The Herald’s headline seems to be based on this statement in the original TUC report:
Across the UK, 58% of social care workers are paid less than the real living wage of £9.30 an hour. In Scotland, the figure is 43%.
But, the TUC report, in the notes, based on ONS data for Scotland in 2019, tells us that ‘the typical hourly rate for care workers‘ is £10.03 per hour.
How the 43% figure was calculated is not clear.
The TUC is, of course, ignorant of the four points below and while the Herald mentions Jean Freeman’s intervention in passing, they make nothing of it:
- In April 2020
‘Social care support workers providing direct adult support will have their pay increased to at least the Real Living Wage rate of £9.30 an hour for all hours worked, including sleep-overs and hours worked by personal assistants. The Scottish Government will also provide funding to third sector and independent providers specifically to ensure staff receive sick pay if they are off work ill or because they are self-isolating.’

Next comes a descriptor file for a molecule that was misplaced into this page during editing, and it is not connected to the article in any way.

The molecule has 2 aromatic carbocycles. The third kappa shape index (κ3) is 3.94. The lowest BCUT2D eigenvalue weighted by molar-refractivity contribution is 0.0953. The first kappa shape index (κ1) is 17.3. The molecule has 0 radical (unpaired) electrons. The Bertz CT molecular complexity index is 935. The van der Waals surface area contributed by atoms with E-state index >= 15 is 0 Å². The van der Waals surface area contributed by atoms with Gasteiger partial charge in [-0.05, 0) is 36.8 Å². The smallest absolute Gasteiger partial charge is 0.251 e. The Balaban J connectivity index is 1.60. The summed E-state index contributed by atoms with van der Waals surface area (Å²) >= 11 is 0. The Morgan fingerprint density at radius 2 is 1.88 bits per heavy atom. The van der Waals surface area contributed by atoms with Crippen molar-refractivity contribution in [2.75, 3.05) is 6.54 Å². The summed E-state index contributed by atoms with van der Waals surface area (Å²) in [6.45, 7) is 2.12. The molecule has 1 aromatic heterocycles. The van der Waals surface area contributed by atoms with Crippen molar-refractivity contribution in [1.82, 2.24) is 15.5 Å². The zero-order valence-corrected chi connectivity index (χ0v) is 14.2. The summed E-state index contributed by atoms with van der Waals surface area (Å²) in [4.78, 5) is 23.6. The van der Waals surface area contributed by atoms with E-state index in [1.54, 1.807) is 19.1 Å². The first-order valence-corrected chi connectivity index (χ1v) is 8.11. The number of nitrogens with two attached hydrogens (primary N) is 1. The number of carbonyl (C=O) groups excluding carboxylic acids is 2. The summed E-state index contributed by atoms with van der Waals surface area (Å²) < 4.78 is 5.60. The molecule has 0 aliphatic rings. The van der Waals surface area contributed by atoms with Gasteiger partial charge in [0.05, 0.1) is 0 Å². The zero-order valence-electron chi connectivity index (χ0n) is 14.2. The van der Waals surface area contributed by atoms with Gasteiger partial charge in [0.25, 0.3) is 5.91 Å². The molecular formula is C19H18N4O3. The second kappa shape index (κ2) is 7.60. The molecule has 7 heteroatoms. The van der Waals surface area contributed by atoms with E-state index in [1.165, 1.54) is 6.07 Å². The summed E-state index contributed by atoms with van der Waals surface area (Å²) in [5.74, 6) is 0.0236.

2. From November 2017:
Only Scotland and Wales pay the living wage to all NHS employees and Scotland was first to pay the living wage to all public-sector employees. Recent consultation on taxation suggests that this group will also be protected from any tax increases.
3. From October 2017:
Scottish care workers have been receiving the Living Wage of £8.45 per hour since October 2016 and will now [unlike in rUK] receive the same rate for all ‘sleepover hours worked. This will make a big difference to around 40 000 workers. Most are women.
4. From November 2017:
8% of the population yet 28% of the living -wage employers